The morning glory disc anomaly is a variant of an optic nerve coloboma. It is classically an enlarged, unilateral, funnel-shaped excavation of the optic nerve head with a central core of pale glial tissue. The margins are raised and chorioretinal pigmentary changes are commonly present at its border. Retinal vessels course near the margins, but are obscured centrally by glial tissue. It is more common in females and affects right eyes to a slightly greater degree than left eyes. There may be persistent hyaloidal remnants in the base of the excavation.
Optic Nerve Pit
(Also see Chapter 11 , Peripheral Retinal Degenerations and Rhegmatogenous Retinal Detachment)
An optic nerve head pit is an uncommon congenital anomaly that may result from imperfect closure of the superior edge of the embryonic fissure. It appears as a grey-white round or oval-shaped depression on the inferotemporal aspect of the optic nerve, often with adjacent peripapillary chorioretinal atrophy or retinal pigment epithelial pigment changes. Associated non-rhegmatogenous serous retinal detachments of the macula and schisis cavities are common. The origin of the subretinal fluid is controversial, but may arise from the vitreous cavity, leakage from retinal vessels within the pit or adjacent choroid, or may be cerebrospinal fluid leaking into the subretinal space via the subarachnoid space. In the presence of a long-standing serous macular detachment, pars plana vitrectomy surgery is often offered as treatment.
The retinal vessels exiting from the optic nerve generally progress directly temporally. However, on occasion they take a nasal bend, prior to heading temporally. The temporal half of the nerve generally appears full, and the optic cup is generally absent. Optic nerve hypoplasia may also be seen. This finding is also referred to as tilted disc syndrome (see below), nasal fundus ectasia, and Fuchs coloboma. Patients are generally asymptomatic.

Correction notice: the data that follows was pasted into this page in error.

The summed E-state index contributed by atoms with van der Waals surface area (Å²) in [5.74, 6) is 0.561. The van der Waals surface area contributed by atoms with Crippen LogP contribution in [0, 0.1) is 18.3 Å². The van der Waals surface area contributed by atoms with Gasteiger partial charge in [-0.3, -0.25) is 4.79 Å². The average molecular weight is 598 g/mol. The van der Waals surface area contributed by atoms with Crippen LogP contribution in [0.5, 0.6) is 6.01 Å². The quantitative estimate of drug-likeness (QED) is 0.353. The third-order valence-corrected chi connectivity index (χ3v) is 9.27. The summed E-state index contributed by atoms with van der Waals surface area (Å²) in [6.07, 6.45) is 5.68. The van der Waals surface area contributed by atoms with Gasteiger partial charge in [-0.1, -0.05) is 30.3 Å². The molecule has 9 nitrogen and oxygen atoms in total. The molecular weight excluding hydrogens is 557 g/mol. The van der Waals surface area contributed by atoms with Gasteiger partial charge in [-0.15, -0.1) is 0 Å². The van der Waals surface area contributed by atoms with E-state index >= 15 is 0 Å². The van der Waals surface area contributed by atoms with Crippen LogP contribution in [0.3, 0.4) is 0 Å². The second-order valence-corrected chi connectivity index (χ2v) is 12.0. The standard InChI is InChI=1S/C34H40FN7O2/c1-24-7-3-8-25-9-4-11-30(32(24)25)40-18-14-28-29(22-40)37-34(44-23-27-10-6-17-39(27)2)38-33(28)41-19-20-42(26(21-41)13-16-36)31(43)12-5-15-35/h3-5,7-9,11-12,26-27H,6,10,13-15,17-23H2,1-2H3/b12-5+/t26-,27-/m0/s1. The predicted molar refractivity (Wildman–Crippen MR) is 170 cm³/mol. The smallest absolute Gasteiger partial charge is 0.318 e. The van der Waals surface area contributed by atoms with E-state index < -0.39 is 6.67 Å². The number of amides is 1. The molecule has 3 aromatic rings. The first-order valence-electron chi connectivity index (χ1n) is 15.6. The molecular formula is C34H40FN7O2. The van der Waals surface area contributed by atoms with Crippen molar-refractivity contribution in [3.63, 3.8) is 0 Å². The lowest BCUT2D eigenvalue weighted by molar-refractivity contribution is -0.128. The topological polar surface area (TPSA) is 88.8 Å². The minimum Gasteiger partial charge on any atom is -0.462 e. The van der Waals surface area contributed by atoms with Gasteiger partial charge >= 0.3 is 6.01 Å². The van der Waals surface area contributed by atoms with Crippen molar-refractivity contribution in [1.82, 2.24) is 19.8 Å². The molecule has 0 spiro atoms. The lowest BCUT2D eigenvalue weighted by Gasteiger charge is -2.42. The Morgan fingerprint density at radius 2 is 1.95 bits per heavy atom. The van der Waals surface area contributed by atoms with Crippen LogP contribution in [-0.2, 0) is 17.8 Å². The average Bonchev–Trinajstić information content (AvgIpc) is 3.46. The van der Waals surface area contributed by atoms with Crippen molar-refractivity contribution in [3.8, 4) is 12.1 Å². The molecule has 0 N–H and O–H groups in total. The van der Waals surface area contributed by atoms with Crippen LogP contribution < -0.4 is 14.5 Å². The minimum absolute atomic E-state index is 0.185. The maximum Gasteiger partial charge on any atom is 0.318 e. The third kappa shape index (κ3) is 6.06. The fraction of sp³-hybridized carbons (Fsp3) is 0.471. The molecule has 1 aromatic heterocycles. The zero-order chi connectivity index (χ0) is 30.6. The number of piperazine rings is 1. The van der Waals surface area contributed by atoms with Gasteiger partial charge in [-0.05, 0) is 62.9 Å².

Tilted Disc Syndrome
Features of tilted disc syndrome include inferonasal tilting, an inferior or inferonasal crescent, situs inversus of the retinal vessels, fundus ectasia, myopia, and astigmatism. About 75% of cases are bilateral. Choroidal neovascularization may occur due to weakness in Bruch membrane, usually near the crescent of a staphyloma in myopic eyes.
Peripapillary staphylomas are rare congenital anomalies characterized by a normal appearing optic nerve surrounded by a zone of staphylomatous excavation. Chorioretinal degeneration is a universal finding within the walls of the staphyloma. It is differentiated from myopic conus and staphyloma by a relatively normal refraction, normal appearing optic disc, absence of a progressive chorioretinal degeneration, and lack of a temporal predilection of the peripapillary pigmentary alterations.
Optic Nerve Head Drusen
Optic nerve head drusen are congenital intrapapillary refractile bodies unrelated to choroidal drusen. They occur in approximately 1% of the general population, are more common in Caucasian races, and are frequently bilateral. They may mimic papilledema of the optic nerve and are associated with spontaneous disc hemorrhages and arcuate visual field deficits. The drusen become increasingly visible with age and are rare before the teenage years. Buried drusen are readily detectable with B-scan ultrasonography and on spectral domain optical coherence tomography (SD-OCT) scans as well.
Optic Nerve Head Drusen with Juxtapapillary Choroidal Neovascularization (CNV)
Non-arteritic anterior ischemic optic neuropathy (NAION) is a common optic neuropathy affecting primarily adults over the age of 50 years. Classically, the condition affects hyperopic, small discs, with a crowded central cup (“disc-at-risk”). It may result in altitudinal or arcuate visual field defects, disc hemorrhage, or edema of the optic nerve. These eyes must be differentiated from a vasculitis or temporal arteritis, which has a more threatening prognosis and generally necessitates intervention with systemic corticosteroid and/or other immunosuppressive agents.
Optic Nerve Papillitis
Papillitis describes swelling of the optic disc caused by local inflammation of the optic nerve head. It is most commonly secondary to demyelinating disease in younger patients and ischemic optic neuropathy in patients older than 50 years of age. Infectious, inflammatory, autoimmune, and neoplastic entities must also be considered.